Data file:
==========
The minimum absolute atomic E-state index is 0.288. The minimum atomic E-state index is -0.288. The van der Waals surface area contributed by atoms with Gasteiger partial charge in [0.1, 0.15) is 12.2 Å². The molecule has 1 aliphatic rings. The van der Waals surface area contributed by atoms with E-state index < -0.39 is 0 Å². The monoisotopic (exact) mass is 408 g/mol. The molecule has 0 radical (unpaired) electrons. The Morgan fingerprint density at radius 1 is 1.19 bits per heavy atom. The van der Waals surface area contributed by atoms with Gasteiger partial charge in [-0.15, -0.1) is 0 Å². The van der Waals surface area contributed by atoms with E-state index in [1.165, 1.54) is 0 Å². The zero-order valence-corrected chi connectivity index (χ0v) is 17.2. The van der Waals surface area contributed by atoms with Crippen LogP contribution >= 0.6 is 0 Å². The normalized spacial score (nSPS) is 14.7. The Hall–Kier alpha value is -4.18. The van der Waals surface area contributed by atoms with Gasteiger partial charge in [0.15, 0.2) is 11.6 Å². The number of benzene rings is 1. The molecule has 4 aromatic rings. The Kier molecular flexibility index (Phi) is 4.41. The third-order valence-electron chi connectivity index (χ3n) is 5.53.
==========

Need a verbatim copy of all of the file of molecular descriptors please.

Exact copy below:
The minimum absolute atomic E-state index is 0.288. The minimum atomic E-state index is -0.288. The van der Waals surface area contributed by atoms with Gasteiger partial charge in [0.1, 0.15) is 12.2 Å². The molecule has 1 aliphatic rings. The van der Waals surface area contributed by atoms with E-state index < -0.39 is 0 Å². The monoisotopic (exact) mass is 408 g/mol. The molecule has 0 radical (unpaired) electrons. The Morgan fingerprint density at radius 1 is 1.19 bits per heavy atom. The van der Waals surface area contributed by atoms with Gasteiger partial charge in [-0.15, -0.1) is 0 Å². The van der Waals surface area contributed by atoms with E-state index in [1.165, 1.54) is 0 Å². The zero-order valence-corrected chi connectivity index (χ0v) is 17.2. The van der Waals surface area contributed by atoms with Crippen LogP contribution >= 0.6 is 0 Å². The normalized spacial score (nSPS) is 14.7. The Hall–Kier alpha value is -4.18. The van der Waals surface area contributed by atoms with Gasteiger partial charge in [0.15, 0.2) is 11.6 Å². The number of benzene rings is 1. The molecule has 4 aromatic rings. The Kier molecular flexibility index (Phi) is 4.41. The third-order valence-electron chi connectivity index (χ3n) is 5.53.